Meet the duo behind

nets com
One of the original troll splash pages at
One of the original troll splash pages at
One of the original troll splash pages at

As we’ve reported, the Nets domain isn’t owned by the Nets, or Mark Cuban, or James Dolan, but a company called Cyber Mesa Computer systems. It’s registered to a Jane Hill, a manager at that company. Living in Arizona, Hill has been shrouded in a bit of mystery to New Yorkers — until now.

Andrew Keh of the New York Times flew down to Arizona to meet with the 69-year-old Hill and her son John, profiling the two purveyors of a domain they value at $5 million:

Hill said that in the late 1980s, not long after moving to Santa Fe, a picturesque town known for its vibrant arts scene, she decided to invest in “a funky little computer store,” which she and her partners called Roadrunner Computer Solutions. In 1999, with the dot-com boom in full swing, Hill sold the domain name to Time Warner for a seven-figure sum, a sale that was never publicly disclosed.

That experience has apparently emboldened Hill to seek a similar sum from the Nets. In 1996, she paid $20,000 to acquire 500 subscribers from an Internet provider that was leaving the industry, and happened to be the domain associated with it. She said 50 people or so still used email addresses.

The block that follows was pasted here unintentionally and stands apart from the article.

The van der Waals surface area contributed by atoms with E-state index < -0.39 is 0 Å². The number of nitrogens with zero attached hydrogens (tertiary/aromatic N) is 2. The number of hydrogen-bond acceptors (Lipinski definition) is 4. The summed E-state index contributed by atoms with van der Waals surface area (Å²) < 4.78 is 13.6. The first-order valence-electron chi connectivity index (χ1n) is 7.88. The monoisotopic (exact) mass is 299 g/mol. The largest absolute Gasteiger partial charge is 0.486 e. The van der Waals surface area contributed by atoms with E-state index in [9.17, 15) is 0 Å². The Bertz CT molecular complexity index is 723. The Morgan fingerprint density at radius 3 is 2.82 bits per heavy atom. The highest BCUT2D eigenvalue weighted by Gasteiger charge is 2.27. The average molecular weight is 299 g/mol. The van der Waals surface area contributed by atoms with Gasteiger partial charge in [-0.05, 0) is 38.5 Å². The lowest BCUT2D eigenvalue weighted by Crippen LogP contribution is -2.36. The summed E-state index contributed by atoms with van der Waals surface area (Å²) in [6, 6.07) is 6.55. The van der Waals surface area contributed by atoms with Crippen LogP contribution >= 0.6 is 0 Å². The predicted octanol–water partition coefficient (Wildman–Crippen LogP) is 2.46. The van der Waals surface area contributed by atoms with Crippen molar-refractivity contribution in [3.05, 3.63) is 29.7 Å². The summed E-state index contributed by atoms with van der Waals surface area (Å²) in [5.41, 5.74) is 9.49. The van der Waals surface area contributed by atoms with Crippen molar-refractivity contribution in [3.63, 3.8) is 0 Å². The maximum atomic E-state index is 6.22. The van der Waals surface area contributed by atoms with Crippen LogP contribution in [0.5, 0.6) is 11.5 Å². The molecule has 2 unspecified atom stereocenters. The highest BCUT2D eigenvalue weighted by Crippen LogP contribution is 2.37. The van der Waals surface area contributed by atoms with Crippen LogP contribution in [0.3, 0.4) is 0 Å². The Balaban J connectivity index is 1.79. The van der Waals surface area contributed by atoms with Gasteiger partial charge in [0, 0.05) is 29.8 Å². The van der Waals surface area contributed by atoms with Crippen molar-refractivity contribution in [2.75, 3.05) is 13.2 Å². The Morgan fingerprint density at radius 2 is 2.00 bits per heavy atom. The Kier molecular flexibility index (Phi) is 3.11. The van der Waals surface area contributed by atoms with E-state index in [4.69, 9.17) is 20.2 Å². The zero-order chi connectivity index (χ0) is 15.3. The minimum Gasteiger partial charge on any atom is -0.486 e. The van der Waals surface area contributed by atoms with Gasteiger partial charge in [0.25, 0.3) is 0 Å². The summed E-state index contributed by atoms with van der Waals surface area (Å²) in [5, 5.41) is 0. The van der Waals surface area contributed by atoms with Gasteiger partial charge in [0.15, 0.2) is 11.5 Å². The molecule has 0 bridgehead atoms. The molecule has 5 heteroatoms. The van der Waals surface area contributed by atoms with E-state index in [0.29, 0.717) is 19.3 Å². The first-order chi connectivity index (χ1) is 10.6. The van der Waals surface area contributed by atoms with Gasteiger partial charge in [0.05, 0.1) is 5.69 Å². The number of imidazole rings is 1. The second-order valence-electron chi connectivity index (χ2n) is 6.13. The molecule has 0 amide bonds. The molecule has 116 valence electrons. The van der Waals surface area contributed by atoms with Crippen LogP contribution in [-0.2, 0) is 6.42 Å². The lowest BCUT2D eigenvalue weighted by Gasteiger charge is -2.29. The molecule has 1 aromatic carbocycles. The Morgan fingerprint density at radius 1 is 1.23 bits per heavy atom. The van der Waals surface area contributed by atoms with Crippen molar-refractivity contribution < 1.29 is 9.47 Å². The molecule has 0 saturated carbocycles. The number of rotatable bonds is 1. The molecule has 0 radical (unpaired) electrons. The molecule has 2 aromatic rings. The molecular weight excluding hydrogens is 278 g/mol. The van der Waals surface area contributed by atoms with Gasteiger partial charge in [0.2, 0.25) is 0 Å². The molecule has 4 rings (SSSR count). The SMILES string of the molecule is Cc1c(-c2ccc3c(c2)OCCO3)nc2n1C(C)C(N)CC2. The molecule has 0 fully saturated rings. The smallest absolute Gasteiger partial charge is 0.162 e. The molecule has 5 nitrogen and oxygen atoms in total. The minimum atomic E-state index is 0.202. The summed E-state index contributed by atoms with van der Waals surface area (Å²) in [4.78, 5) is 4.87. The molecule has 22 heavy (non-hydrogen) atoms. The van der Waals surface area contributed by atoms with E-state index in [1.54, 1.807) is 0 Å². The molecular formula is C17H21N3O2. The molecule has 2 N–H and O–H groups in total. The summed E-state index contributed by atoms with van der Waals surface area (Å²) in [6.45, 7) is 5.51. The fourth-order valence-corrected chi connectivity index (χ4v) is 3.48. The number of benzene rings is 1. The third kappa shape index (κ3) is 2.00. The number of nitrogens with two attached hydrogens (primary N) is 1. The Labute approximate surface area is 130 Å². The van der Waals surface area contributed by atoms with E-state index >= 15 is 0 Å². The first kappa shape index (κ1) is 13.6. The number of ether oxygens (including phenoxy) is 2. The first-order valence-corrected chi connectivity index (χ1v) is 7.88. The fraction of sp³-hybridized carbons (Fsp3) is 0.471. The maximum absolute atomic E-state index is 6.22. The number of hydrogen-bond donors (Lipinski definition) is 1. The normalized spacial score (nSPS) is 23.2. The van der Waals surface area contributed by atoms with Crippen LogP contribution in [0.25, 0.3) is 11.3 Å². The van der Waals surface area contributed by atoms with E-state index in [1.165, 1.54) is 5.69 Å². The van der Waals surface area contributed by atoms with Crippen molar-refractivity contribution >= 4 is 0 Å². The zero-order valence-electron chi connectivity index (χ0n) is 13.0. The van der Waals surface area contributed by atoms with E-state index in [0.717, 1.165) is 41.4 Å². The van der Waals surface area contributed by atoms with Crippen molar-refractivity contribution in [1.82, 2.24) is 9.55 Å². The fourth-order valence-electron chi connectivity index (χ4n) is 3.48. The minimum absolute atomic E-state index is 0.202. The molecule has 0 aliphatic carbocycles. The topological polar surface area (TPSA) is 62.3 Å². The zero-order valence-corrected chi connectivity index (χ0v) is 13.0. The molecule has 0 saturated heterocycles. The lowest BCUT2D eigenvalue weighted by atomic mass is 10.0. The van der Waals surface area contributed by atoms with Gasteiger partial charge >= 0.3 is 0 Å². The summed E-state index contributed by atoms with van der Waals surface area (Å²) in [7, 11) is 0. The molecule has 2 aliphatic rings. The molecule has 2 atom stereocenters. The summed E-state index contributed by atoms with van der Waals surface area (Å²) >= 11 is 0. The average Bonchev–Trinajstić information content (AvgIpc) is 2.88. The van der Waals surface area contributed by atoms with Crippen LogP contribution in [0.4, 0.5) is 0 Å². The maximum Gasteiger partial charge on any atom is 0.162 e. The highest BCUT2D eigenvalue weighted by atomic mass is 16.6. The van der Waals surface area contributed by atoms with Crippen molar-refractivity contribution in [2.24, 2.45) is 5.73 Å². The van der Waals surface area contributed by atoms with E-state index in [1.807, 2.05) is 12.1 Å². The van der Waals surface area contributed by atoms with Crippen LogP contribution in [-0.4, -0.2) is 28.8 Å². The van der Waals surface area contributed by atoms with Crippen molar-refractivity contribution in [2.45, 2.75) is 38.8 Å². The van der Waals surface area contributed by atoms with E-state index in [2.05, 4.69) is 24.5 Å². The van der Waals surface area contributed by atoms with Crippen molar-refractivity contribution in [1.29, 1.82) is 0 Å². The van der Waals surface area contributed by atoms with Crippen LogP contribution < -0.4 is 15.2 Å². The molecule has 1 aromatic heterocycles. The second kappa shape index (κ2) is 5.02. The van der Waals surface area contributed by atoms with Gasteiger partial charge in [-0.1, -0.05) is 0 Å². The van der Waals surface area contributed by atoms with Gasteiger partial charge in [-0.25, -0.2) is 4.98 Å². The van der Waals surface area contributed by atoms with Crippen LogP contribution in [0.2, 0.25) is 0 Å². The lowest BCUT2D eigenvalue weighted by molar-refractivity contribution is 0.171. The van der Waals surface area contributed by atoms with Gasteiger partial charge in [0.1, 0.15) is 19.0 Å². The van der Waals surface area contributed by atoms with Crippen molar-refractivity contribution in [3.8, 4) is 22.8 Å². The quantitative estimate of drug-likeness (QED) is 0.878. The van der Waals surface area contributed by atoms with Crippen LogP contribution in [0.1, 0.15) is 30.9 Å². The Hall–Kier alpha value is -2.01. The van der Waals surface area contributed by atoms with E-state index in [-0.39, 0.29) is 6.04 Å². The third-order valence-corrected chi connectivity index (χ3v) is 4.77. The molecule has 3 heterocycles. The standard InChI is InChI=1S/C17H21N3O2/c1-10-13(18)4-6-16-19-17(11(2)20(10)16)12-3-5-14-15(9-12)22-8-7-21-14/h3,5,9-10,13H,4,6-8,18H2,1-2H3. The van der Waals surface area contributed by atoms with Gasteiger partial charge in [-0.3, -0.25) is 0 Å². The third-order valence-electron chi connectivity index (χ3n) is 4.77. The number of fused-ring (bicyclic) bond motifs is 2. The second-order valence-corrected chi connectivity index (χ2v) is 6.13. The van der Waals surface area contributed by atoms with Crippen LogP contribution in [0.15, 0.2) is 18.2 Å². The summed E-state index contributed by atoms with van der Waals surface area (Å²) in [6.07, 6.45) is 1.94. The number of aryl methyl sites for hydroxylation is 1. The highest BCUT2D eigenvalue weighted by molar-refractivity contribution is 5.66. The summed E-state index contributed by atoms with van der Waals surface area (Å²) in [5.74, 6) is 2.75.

“It’s a word in the dictionary,” she said, touting the domain’s potential value.

When she heard the Nets were making a splashy move to Brooklyn, she thought it would be a good time to ask her lawyer to make them an offer. When the team declined, Hill was hardly deterred.

“We were determined not to be malicious in any way, but we did want to get a little bit of attention,” she said.

She got plenty of attention with the first prank website, which featured the photo of Cuban and the banner: “Looking for the New Jersey Nets? Looking for the Brooklyn Nets? They’re not here … but they SHOULD be!”

The younger Hill is a rabid sports fan and the older a photographer with “an eclectic résumé,” according to the profile.

The team has not found the Hill family’s trolling funny. “Our website is, and our fans know this is our site,” team spokesman Barry Baum told the Times. “Brooklyn Nets is our brand, and we have no interest in, despite the shameful efforts of the registrant to attempt to sell us this domain name for seven figures.”

The site currently redirects to an eBay listing for the domain name.

Full profile below.

New York Times — Taunting Nets? Family Makes That Its Domain